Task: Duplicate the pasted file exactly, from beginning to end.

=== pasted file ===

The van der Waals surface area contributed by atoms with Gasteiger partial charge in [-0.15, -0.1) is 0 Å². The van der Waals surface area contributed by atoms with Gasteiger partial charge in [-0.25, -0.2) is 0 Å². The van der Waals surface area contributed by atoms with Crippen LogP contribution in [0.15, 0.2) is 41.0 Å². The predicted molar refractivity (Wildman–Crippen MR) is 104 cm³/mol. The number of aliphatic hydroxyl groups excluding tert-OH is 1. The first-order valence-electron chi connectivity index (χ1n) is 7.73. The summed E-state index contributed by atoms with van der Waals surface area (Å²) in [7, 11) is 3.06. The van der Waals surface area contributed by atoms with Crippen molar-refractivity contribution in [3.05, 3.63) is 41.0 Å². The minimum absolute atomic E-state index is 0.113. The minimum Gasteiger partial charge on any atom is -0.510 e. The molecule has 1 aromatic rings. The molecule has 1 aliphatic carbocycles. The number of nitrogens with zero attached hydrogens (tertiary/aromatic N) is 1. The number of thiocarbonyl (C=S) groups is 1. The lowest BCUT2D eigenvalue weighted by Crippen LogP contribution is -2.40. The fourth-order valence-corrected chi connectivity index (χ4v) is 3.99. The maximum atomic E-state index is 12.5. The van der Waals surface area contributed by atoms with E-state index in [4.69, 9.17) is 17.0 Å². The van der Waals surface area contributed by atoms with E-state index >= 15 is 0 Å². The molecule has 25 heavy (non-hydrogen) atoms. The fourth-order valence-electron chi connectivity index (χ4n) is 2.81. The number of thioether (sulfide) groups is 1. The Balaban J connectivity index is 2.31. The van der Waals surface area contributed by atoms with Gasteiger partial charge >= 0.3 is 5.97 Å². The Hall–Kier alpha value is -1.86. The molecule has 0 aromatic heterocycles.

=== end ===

The van der Waals surface area contributed by atoms with Gasteiger partial charge in [-0.15, -0.1) is 0 Å². The van der Waals surface area contributed by atoms with Gasteiger partial charge in [-0.25, -0.2) is 0 Å². The van der Waals surface area contributed by atoms with Crippen LogP contribution in [0.15, 0.2) is 41.0 Å². The predicted molar refractivity (Wildman–Crippen MR) is 104 cm³/mol. The number of aliphatic hydroxyl groups excluding tert-OH is 1. The first-order valence-electron chi connectivity index (χ1n) is 7.73. The summed E-state index contributed by atoms with van der Waals surface area (Å²) in [7, 11) is 3.06. The van der Waals surface area contributed by atoms with Crippen molar-refractivity contribution in [3.05, 3.63) is 41.0 Å². The minimum absolute atomic E-state index is 0.113. The minimum Gasteiger partial charge on any atom is -0.510 e. The molecule has 1 aromatic rings. The molecule has 1 aliphatic carbocycles. The number of nitrogens with zero attached hydrogens (tertiary/aromatic N) is 1. The number of thiocarbonyl (C=S) groups is 1. The lowest BCUT2D eigenvalue weighted by Crippen LogP contribution is -2.40. The fourth-order valence-corrected chi connectivity index (χ4v) is 3.99. The maximum atomic E-state index is 12.5. The van der Waals surface area contributed by atoms with E-state index in [4.69, 9.17) is 17.0 Å². The van der Waals surface area contributed by atoms with E-state index >= 15 is 0 Å². The molecule has 25 heavy (non-hydrogen) atoms. The fourth-order valence-electron chi connectivity index (χ4n) is 2.81. The number of thioether (sulfide) groups is 1. The Balaban J connectivity index is 2.31. The van der Waals surface area contributed by atoms with Gasteiger partial charge >= 0.3 is 5.97 Å². The Hall–Kier alpha value is -1.86. The molecule has 0 aromatic heterocycles.